Skanska is adopting a variety of initiatives to help develop and cement an inclusive culture. One of the most successful has been mixed-pair mentoring, which has brought benefits to both established managers and those starting their careers.
Steve Holbrook, a building commercial director in London and the South-east, admits that when he was asked to take part in a new scheme to help attract more women to the sector and help their retention and progression, he was a little sceptical.
“The business is getting more intense and we need people to have a different outlook. I probably started understanding this more when I started mentoring”
Steve Holbrook, Skanska
“I’ve been in the business for 20 years and grown my career in the London office market, which can be pretty cut-throat, so I had a typical builder’s outlook on life. Also, I was busy and I thought, ‘What’s in it for me?’” he says.
Eighteen months later, his opinion of the mixed-pair mentoring scheme could not be more different.
“The business is getting more intense and we need people to have a different outlook. I started understanding this more when I started mentoring. For most of my career there have been few women in the office, let alone on site.”
How mixed mentoring works
The programme works by pairing up established male managers to mentor young females or established female managers to help young men.
The aim is twofold: to support and advise those starting their careers, and to give mentors a different perspective of the workplace that can help inform their management modus operandi.
Each relationship is also paired across operating units and enabling functions. The plan is to expand beyond gender to bring together other forms of mixed-pairing groups – by sexuality, ethnicity and backgrounds, including ex-offenders.
“The company’s D&I agenda is credited as one of the reasons it was selected to work with what was then the Highways Agency”
“The benefit to Skanska is that it breaks down silos and encourages broader thinking. It also helps us from a business perspective,” says head of leadership development Paula Lindores.
Highways England, one of Skanska’s key clients, applauded the scheme when it carried out a diversity and inclusion audit.
The company’s D&I agenda is credited as one of the reasons it was selected to work with what was then the Highways Agency.
Steve Holbrook says he has been able to help his mentee’s confidence and communication skills; in turn, the experience has helped him spot when others in the team also need more help.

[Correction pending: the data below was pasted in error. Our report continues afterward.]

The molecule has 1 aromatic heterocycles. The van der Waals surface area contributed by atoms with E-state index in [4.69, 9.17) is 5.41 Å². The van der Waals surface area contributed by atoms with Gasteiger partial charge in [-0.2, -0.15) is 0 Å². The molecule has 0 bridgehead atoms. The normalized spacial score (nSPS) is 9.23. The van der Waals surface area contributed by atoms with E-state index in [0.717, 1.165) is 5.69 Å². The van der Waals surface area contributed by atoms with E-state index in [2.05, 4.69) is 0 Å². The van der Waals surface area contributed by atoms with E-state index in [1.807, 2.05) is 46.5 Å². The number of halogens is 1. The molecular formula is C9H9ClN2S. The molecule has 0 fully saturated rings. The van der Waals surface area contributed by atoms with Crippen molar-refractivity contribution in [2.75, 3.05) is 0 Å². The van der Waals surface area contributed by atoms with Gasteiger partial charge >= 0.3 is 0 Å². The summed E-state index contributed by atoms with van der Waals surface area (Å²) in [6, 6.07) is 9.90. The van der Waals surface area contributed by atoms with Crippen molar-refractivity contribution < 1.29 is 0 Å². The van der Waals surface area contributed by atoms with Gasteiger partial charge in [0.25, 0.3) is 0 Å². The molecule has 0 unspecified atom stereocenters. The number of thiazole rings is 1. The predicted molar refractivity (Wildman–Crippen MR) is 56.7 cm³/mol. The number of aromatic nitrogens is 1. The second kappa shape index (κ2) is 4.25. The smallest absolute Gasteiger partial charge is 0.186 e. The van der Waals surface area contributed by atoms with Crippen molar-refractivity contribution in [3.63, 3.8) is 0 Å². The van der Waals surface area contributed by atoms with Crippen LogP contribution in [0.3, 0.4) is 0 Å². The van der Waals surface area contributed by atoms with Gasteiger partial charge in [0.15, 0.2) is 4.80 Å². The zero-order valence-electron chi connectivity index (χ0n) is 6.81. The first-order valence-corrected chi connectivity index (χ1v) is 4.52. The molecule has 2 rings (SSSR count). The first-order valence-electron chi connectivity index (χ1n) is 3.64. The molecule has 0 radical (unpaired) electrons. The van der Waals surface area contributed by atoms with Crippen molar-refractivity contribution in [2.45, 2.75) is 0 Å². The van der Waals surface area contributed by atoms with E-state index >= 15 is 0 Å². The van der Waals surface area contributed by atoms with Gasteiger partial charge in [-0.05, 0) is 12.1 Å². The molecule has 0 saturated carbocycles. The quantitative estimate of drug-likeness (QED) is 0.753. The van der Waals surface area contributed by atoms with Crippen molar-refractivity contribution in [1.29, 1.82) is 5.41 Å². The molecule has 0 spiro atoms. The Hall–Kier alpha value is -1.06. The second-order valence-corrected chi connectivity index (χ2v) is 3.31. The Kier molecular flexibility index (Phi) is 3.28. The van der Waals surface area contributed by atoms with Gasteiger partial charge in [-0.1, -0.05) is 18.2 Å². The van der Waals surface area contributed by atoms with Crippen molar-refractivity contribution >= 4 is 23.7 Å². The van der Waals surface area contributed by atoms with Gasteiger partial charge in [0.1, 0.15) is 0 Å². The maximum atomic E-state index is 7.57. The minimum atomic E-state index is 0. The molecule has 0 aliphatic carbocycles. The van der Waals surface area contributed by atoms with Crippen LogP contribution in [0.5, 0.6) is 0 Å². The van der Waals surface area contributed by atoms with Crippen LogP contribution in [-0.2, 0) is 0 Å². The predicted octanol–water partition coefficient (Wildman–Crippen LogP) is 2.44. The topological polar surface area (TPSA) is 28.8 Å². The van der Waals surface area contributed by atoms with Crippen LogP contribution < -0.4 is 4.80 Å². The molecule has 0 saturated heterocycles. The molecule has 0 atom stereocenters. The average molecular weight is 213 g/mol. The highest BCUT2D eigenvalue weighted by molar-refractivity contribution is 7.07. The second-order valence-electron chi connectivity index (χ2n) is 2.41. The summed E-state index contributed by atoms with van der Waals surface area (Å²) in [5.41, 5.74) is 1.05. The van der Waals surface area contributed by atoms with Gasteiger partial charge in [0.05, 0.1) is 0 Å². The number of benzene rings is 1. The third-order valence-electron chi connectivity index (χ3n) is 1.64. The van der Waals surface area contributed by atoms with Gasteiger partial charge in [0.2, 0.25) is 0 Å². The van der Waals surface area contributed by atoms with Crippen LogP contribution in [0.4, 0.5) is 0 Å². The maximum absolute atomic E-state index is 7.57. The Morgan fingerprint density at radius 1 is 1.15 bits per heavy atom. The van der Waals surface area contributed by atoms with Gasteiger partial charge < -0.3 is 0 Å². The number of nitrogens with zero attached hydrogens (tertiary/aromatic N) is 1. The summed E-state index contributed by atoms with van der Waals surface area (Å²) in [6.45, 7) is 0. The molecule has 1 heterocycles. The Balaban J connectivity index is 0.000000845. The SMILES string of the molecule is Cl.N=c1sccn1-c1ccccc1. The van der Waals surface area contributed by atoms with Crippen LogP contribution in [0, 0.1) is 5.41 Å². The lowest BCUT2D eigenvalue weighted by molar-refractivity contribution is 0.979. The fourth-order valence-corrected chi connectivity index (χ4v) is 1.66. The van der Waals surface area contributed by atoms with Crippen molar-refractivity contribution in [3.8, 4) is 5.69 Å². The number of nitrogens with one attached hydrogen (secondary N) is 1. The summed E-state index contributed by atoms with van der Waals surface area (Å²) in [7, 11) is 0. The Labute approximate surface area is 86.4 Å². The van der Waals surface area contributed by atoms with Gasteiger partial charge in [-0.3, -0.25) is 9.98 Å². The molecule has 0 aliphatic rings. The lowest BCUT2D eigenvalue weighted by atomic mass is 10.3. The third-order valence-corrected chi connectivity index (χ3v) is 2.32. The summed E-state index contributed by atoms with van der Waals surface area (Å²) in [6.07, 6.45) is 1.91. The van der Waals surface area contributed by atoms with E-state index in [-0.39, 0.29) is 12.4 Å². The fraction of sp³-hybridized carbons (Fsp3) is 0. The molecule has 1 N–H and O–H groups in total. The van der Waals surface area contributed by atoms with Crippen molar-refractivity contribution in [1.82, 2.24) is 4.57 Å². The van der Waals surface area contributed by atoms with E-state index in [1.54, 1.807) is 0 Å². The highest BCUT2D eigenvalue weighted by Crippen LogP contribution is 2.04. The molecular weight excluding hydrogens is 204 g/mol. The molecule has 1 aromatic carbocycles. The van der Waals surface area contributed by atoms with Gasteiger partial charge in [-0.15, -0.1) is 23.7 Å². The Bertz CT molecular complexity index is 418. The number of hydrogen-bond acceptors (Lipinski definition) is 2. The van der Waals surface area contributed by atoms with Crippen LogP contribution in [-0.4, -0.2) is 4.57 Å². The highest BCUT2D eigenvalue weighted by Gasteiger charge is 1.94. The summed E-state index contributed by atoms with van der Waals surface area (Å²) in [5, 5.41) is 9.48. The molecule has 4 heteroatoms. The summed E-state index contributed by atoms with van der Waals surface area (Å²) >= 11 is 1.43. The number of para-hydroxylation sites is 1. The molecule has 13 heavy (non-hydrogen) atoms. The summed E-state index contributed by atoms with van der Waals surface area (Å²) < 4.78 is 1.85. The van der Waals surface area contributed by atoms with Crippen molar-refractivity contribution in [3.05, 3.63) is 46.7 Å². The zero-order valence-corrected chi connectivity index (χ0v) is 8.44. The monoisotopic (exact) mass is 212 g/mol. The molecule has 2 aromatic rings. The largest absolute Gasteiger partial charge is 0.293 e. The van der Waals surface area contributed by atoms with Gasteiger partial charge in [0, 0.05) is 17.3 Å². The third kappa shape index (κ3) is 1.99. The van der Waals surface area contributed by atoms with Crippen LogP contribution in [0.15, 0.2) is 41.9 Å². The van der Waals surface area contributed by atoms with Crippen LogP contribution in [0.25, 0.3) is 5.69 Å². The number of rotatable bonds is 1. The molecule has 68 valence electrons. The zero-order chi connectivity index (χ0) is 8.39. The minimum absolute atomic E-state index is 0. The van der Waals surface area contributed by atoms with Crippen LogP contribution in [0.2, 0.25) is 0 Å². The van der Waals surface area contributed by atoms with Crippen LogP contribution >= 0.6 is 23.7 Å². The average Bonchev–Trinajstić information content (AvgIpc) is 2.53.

“Males who tend to bang on the table and shout. Women tend to calm the situation down, and maybe get better outcomes because of it”
Steve Holbrook, Skanska
“It certainly changed my views about the make-up of teams. My background is of working with males who tend to bang on the table and shout.
“I can see it doesn’t have to be like that – you can get the same thing without that behaviour. Women tend to calm the situation down, and maybe get better outcomes because of it.”
Since the programme started three years ago there have been 126 matched pairs; in this year alone 100 new pairs have been brought together. The mentoring programme is cited as a factor in females progressing in the company.
Today, 10 per cent of senior roles are filled by women compared with 8 per cent in 2011. Additionally, 70 per cent of females from the original cohort have been promoted and 92 per cent of those who have been mentored from 2013 and 2014 (both men and women) have stayed in the company.
Paula says careful consideration is key when matching the needs and aspirations of mentor and mentee.
She says it’s also essential that both mentor and mentee make regular time commitments – and that mentors visit sites if that’s where their mentees work.
“It can be a real eye opener – it makes you appreciate how tough it can be and what Skanska as a business does.”
Sophie Allard has been mentored for the last 18 months by a senior business development manager within Skanska’s piling and foundations business, which has helped her transition from an assistant bid manager to an assistant QS within utilities.
Sophie chose to make this change after being encouraged to spend time in different parts of the company.
She says moving from a job in the bid team, which involves working with directors and senior managers, to taking an operational role based on site that involves dealing with many different types of people, has been something of a culture shock.
“I think I would have got where I am without the mentor, but his help has meant I’ve got there quicker,” she says. “There have been a lot of situations I wouldn’t have been able to handle so well without his steer.
“People who have not had a mentor might not appreciate how pivotal it can be. To be able to talk to someone I can trust and get their support is proving invaluable.”
Women’s network to help boost retention
Like other contractors, Skanska has experienced the ‘leaky pipe syndrome’ where women leave the company before progressing into middle management.
It’s keen to reverse this trend and is setting up a female network to both attract more women and help retain them.
Leading this initiative is Kelachi Amadi-Echendu, who joined the firm five years ago as a graduate civil engineer and is now working with the HS2 bid team.
“We’ll be working with the emerging talent team on activities for schools and universities to see how we can portray construction to make it more attractive to young women. Internally, one of the big things we want it to address is one of visibility.
“If you’re a female working on site in a team of 30 men you can be quite isolated, so it’s about getting them to connect.”
This article has been produced in collaboration with Skanska as partnership publishing